Do the football gods have a vendetta against the Miami Dolphins?
Did Don Shula cut a deal with the devil so the Dolphins could go 16-0 in 1972?
Whatever the case, the Dolphins are stricken by bad luck.
For the second consecutive week, the 'Phins surrendered a fourth-quarter lead and fell in overtime. This time, it was Jay Feely lifting the Arizona Cardinals to a win with a 45-yard field goal in OT.
As upsetting as this loss is, there are some huge positives to take away.
But for every winner there is a loser.
Here's this week's installment of the "Miami Dolphins' Winners and Losers."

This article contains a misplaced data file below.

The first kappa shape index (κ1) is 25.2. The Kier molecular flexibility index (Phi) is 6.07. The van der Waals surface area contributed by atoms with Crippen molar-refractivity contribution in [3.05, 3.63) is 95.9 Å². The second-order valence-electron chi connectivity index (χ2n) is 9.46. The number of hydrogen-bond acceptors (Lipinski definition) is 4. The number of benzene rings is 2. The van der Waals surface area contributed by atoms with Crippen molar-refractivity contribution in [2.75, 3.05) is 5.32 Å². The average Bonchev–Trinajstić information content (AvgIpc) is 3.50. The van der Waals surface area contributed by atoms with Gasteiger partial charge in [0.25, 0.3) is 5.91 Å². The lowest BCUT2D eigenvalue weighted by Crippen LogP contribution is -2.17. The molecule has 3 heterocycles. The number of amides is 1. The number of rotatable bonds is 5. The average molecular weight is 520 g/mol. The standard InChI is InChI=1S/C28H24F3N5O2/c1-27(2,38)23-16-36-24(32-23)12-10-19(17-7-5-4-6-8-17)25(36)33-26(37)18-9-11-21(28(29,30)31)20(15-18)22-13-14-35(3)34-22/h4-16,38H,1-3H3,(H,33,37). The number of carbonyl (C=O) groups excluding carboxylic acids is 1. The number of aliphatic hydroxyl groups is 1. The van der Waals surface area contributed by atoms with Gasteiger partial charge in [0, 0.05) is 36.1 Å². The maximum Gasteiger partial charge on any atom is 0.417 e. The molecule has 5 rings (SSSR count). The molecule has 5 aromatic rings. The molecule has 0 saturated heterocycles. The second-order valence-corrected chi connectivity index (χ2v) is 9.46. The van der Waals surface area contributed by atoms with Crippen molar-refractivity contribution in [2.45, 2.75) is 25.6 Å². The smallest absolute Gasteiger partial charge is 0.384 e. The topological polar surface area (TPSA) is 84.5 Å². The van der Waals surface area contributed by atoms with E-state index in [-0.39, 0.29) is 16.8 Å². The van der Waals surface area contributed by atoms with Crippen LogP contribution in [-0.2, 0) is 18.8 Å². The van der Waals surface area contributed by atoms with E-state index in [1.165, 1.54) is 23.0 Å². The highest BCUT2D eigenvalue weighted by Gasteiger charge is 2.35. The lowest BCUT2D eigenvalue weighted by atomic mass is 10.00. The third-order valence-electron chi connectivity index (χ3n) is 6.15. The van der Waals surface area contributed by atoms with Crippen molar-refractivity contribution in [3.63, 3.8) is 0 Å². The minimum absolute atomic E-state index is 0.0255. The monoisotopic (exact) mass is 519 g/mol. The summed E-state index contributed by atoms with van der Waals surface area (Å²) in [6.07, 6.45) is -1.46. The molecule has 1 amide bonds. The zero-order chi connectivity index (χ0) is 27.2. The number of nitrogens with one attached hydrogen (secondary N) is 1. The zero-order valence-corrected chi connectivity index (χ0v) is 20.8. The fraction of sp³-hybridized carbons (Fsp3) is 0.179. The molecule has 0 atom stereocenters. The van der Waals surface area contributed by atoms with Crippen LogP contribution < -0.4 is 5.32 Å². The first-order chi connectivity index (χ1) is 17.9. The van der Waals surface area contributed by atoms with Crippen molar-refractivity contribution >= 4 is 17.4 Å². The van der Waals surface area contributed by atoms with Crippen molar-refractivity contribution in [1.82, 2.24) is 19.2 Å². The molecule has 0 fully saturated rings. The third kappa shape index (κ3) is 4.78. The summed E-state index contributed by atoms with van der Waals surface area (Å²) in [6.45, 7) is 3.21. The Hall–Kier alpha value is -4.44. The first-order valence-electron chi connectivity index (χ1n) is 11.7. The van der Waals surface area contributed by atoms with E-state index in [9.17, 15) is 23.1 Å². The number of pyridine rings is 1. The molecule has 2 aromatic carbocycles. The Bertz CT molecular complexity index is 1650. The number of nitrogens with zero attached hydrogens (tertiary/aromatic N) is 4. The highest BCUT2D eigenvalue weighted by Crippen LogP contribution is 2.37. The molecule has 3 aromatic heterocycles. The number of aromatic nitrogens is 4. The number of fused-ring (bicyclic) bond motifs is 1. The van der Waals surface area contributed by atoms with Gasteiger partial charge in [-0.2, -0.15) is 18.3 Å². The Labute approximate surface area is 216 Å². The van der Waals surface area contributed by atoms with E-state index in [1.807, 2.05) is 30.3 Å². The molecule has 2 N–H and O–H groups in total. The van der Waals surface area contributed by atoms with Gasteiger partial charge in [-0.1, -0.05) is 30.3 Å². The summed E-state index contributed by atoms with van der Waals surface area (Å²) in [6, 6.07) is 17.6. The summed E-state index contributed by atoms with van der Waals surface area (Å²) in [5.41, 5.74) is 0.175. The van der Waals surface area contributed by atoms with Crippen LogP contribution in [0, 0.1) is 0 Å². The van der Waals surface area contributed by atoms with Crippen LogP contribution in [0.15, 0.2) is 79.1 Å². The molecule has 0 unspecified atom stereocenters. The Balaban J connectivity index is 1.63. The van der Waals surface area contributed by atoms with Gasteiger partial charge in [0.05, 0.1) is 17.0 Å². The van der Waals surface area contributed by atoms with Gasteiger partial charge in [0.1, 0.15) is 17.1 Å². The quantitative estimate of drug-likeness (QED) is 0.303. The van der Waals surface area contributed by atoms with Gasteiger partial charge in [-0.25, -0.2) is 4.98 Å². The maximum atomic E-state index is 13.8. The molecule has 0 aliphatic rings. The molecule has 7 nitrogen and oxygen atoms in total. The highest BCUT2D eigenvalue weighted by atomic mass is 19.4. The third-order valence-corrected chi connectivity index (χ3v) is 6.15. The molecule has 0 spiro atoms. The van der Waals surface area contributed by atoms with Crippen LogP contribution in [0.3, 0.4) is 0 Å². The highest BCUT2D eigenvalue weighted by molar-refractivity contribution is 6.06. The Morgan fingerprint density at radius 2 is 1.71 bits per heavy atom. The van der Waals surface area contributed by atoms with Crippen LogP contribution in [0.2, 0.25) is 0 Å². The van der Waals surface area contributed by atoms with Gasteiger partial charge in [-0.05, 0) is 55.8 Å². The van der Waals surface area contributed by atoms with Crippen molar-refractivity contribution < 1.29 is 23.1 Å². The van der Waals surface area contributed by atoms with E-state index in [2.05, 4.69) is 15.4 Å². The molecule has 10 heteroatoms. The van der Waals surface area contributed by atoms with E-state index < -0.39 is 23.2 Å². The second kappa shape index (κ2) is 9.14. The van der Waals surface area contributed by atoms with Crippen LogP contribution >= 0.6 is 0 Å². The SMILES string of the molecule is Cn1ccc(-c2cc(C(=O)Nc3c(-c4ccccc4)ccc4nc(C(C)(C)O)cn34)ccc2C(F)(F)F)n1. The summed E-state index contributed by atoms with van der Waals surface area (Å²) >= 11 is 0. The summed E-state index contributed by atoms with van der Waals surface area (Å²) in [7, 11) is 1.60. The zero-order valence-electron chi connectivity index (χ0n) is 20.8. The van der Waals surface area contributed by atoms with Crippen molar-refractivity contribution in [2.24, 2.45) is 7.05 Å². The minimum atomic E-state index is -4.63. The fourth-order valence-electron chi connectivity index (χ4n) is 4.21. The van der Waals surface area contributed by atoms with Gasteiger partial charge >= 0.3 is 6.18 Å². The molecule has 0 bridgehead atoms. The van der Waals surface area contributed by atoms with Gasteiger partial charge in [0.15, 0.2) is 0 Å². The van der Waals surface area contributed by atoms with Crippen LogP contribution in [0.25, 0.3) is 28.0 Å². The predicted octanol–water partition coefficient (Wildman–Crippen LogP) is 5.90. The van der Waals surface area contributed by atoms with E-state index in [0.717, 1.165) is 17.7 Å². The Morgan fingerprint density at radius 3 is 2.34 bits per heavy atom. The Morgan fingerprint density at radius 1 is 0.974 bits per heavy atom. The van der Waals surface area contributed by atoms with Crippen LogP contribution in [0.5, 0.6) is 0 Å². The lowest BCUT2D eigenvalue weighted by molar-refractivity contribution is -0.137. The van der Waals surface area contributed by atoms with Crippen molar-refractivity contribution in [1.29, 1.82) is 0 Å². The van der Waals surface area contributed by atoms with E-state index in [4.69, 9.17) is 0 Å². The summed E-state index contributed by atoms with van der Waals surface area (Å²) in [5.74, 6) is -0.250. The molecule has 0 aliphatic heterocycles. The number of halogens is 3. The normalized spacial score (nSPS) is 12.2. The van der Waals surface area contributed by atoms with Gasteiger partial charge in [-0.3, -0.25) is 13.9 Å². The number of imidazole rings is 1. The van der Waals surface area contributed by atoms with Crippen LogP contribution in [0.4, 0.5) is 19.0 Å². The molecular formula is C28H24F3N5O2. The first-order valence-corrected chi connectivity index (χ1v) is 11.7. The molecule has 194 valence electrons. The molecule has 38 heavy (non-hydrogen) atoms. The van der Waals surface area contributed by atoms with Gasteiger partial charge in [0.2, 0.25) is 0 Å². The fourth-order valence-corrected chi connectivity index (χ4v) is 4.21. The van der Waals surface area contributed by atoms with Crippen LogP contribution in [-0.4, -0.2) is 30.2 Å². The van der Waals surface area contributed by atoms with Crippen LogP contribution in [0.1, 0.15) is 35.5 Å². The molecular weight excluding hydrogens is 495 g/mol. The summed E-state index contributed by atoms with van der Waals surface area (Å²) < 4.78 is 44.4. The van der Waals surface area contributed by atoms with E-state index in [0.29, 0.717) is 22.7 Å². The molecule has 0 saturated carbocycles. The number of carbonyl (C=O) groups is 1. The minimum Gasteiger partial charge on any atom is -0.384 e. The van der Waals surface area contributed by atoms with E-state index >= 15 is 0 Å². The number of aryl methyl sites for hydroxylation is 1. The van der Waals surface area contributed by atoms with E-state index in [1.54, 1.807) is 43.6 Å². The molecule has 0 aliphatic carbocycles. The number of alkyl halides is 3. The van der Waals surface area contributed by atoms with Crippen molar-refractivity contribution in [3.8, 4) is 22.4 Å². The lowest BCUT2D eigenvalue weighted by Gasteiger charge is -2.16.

Brian Hartline's record-setting 253-yard performance today was a sight for sore eyes.
He was not only the most dominant player of this game, he was arguably the most dominant player in the entire league on Sunday.
Here's a question to think about: Did the Dolphins always believe Hartline had this kind of potential? If they did, it might explain why Jeff Ireland decided against signing a big-name wide receiver or reaching for one early in the draft.
Or, maybe Ireland just got really lucky.
Ryan Tannehill might have found himself another dangerous wide receiver to add alongside Davone Bess, but Hartline needs to prove that he can play at this level on a weekly basis and not disappear under the coverage of an elite cornerback (Hartline was completely shutdown by Darrelle Revis last week).
Just when you thought things couldn't get any worse for Legedu Naanee...they got worse.